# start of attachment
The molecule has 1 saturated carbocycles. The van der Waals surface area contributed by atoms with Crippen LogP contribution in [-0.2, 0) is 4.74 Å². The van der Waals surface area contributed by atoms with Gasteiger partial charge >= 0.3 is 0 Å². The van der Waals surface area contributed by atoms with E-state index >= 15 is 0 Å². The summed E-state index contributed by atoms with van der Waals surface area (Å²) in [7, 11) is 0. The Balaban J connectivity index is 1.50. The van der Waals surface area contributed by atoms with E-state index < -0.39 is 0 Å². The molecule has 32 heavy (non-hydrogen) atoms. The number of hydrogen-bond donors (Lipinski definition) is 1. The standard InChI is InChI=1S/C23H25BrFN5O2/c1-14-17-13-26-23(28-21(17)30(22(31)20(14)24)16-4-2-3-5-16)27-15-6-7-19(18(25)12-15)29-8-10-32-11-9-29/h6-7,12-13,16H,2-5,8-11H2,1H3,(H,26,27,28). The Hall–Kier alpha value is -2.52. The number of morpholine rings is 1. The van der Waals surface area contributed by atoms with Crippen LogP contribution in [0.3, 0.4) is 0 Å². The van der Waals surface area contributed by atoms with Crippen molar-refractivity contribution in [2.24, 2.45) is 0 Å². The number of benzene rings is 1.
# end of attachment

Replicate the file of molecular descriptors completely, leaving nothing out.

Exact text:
The molecule has 1 saturated carbocycles. The van der Waals surface area contributed by atoms with Crippen LogP contribution in [-0.2, 0) is 4.74 Å². The van der Waals surface area contributed by atoms with Gasteiger partial charge >= 0.3 is 0 Å². The van der Waals surface area contributed by atoms with E-state index >= 15 is 0 Å². The summed E-state index contributed by atoms with van der Waals surface area (Å²) in [7, 11) is 0. The Balaban J connectivity index is 1.50. The van der Waals surface area contributed by atoms with E-state index < -0.39 is 0 Å². The molecule has 32 heavy (non-hydrogen) atoms. The number of hydrogen-bond donors (Lipinski definition) is 1. The standard InChI is InChI=1S/C23H25BrFN5O2/c1-14-17-13-26-23(28-21(17)30(22(31)20(14)24)16-4-2-3-5-16)27-15-6-7-19(18(25)12-15)29-8-10-32-11-9-29/h6-7,12-13,16H,2-5,8-11H2,1H3,(H,26,27,28). The Hall–Kier alpha value is -2.52. The number of morpholine rings is 1. The van der Waals surface area contributed by atoms with Crippen LogP contribution in [0.3, 0.4) is 0 Å². The van der Waals surface area contributed by atoms with Crippen molar-refractivity contribution in [2.24, 2.45) is 0 Å². The number of benzene rings is 1.